Failures of International Law and Security Council's Tyranny (part II)

by Ivan Simic


Click here to read Part I

The International Court of Justice and World Court

The International Court of Justice (ICJ) was established by the UN Charter, Charter XIV, and is the primary judicial organ of the United Nations. The ICJ is established to settle disputes between nations. Chapter XIV of the United Nations Charter authorizes the UN Security Council to enforce the ICJ rulings, but such enforcement is subject to the veto power of the five permanent members of the Council.

Charter XIV, Article 93, clause 1:

1. All Members of the United Nations are "ipso facto" parties to the Statute of the International Court of Justice.

Article 94, clause 1 and 2 establishes the duty of all UN members to comply with decisions of the Court involving them. If parties do not comply, the issue may be taken before the Security Council for enforcement action:

1. Each Member of the United Nations undertakes to comply with the decision of the International Court of Justice in any case to which it is a party.

2. If any party to a case fails to perform the obligations incumbent upon it under a judgment rendered by the Court, the other party may have recourse to the Security Council, which may, if it deems necessary, make recommendations or decide upon measures to be taken to give effect to the judgment.

Only states may be parties in contentious cases, on the other side individuals, corporations, parts of a federal state, NGOs, the UN organs and self-determination groups are excluded from direct participation in cases. The United States withdrew from compulsory jurisdiction in 1986, and so accepts the court's jurisdiction only on a case to case basis.

Since the International Court of Justice deals only with states, there is an autonomous branch of law called International Criminal Law (ICL).


The International Criminal Law (ICL) deals with international crimes, the courts and tribunals are set up to arbitrate cases in which persons have incurred international criminal responsibility. It represents a significant departure from classical international law which was mainly considered law created by states for the benefit of states, but tended to ignore the individual as a subject of the law.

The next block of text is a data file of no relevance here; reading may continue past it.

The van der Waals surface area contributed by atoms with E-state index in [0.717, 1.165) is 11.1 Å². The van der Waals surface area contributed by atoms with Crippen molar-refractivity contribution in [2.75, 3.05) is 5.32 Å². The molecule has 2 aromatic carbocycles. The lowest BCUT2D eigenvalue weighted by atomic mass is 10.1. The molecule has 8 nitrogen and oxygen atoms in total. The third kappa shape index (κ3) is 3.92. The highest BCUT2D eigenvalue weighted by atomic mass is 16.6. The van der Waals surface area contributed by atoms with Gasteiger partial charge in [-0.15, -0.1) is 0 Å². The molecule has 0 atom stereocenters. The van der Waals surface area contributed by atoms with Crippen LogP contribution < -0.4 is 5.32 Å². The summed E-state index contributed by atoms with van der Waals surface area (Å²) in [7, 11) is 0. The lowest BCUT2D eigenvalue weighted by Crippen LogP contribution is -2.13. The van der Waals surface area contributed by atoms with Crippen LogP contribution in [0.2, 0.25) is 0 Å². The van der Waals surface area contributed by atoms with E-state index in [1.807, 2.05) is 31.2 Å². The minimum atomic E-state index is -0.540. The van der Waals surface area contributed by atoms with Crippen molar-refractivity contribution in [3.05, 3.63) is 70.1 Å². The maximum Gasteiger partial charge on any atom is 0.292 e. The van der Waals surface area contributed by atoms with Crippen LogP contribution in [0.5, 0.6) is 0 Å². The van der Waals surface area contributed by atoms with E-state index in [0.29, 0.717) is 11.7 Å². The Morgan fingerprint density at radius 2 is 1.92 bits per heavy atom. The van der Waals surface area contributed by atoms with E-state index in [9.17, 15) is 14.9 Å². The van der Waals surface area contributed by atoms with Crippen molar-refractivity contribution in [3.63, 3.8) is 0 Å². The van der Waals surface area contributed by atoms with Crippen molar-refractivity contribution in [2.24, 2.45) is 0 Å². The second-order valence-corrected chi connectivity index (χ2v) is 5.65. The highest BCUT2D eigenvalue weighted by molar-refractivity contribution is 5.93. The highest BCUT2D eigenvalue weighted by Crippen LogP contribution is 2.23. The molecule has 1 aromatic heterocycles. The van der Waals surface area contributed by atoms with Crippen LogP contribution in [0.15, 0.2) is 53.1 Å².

However, the precise parameters of this body of law are often unclear, perhaps due to the rapid and complex developments of our global society. In its widest context, the source of international criminal law might be derived from the general principles of international law recognized by civilized nations; and therefore, found in the customary law accepted by states, the general criminal law recognized by nations, and the treaties which govern particular conduct.

Today, the most important institution of the International Criminal Law is the International Criminal Court (ICC) as well as several "ad hoc" tribunals, such as: the International Criminal Tribunal for the former Yugoslavia (ICTY), and the International Criminal Tribunal for Rwanda (ICTR).


The International Criminal Court (ICC) is an independent, permanent court that tries persons accused of the most serious crimes of international concern, namely genocide, crimes against humanity, war crimes, and the crime of aggression, although it cannot currently exercise jurisdiction over the crime of aggression. Unlike the International Court of Justice, the ICC is legally and functionally independent from the United Nations. However, the Rome Statute grants certain powers to the United Nations Security Council.

Court came into being on 1 July, 2002 when the Rome Statute of the International Criminal Court entered into force, and it can only prosecute crimes committed on or after that date. The ICC only tries those accused of the gravest crimes. The ICC is joined by 108 countries; however, a number of states, including China, India, Israel, Iraq, Libya, Qatar, Yemen, and the United States are critical of the Court and have not joined. The Court is projected as a court of last resort, investigating and prosecuting only where national courts have failed.

During the negotiations that led to the Rome Statute, a large number of states argued that the Court should be allowed to exercise universal jurisdiction. However, this proposal was defeated due in large part to opposition from the United States. A compromise was reached, allowing the Court to exercise jurisdiction only under the following limited circumstances: